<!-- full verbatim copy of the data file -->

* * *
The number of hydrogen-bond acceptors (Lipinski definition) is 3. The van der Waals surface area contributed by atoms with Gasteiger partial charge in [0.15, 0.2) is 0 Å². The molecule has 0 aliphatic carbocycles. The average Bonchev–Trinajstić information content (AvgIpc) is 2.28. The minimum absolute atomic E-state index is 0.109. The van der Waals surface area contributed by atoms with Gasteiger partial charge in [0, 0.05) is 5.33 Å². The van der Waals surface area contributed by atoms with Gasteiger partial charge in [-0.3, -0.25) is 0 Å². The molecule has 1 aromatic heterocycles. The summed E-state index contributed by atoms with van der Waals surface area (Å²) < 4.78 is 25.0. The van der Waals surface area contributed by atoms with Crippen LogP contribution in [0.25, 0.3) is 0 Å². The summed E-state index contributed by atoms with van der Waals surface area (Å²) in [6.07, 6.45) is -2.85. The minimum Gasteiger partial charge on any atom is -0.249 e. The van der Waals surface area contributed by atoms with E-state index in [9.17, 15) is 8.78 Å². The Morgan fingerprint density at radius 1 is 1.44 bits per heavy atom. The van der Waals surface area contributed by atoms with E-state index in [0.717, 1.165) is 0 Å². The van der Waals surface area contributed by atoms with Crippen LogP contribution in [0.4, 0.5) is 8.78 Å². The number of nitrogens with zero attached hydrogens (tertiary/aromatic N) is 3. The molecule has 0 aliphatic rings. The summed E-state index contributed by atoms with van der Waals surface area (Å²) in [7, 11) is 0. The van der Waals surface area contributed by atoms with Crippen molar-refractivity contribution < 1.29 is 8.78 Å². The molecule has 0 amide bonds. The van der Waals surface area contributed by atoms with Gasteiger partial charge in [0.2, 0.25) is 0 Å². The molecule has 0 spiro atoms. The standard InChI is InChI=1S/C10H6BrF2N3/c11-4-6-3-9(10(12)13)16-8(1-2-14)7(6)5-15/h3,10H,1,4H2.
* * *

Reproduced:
The number of hydrogen-bond acceptors (Lipinski definition) is 3. The van der Waals surface area contributed by atoms with Gasteiger partial charge in [0.15, 0.2) is 0 Å². The molecule has 0 aliphatic carbocycles. The average Bonchev–Trinajstić information content (AvgIpc) is 2.28. The minimum absolute atomic E-state index is 0.109. The van der Waals surface area contributed by atoms with Gasteiger partial charge in [0, 0.05) is 5.33 Å². The van der Waals surface area contributed by atoms with Gasteiger partial charge in [-0.3, -0.25) is 0 Å². The molecule has 1 aromatic heterocycles. The summed E-state index contributed by atoms with van der Waals surface area (Å²) < 4.78 is 25.0. The van der Waals surface area contributed by atoms with Crippen LogP contribution in [0.25, 0.3) is 0 Å². The summed E-state index contributed by atoms with van der Waals surface area (Å²) in [6.07, 6.45) is -2.85. The minimum Gasteiger partial charge on any atom is -0.249 e. The van der Waals surface area contributed by atoms with E-state index in [9.17, 15) is 8.78 Å². The Morgan fingerprint density at radius 1 is 1.44 bits per heavy atom. The van der Waals surface area contributed by atoms with E-state index in [0.717, 1.165) is 0 Å². The van der Waals surface area contributed by atoms with Crippen LogP contribution in [0.4, 0.5) is 8.78 Å². The number of nitrogens with zero attached hydrogens (tertiary/aromatic N) is 3. The molecule has 0 aliphatic rings. The summed E-state index contributed by atoms with van der Waals surface area (Å²) in [7, 11) is 0. The van der Waals surface area contributed by atoms with Crippen molar-refractivity contribution < 1.29 is 8.78 Å². The molecule has 0 amide bonds. The van der Waals surface area contributed by atoms with Gasteiger partial charge in [0.2, 0.25) is 0 Å². The molecule has 0 spiro atoms. The standard InChI is InChI=1S/C10H6BrF2N3/c11-4-6-3-9(10(12)13)16-8(1-2-14)7(6)5-15/h3,10H,1,4H2.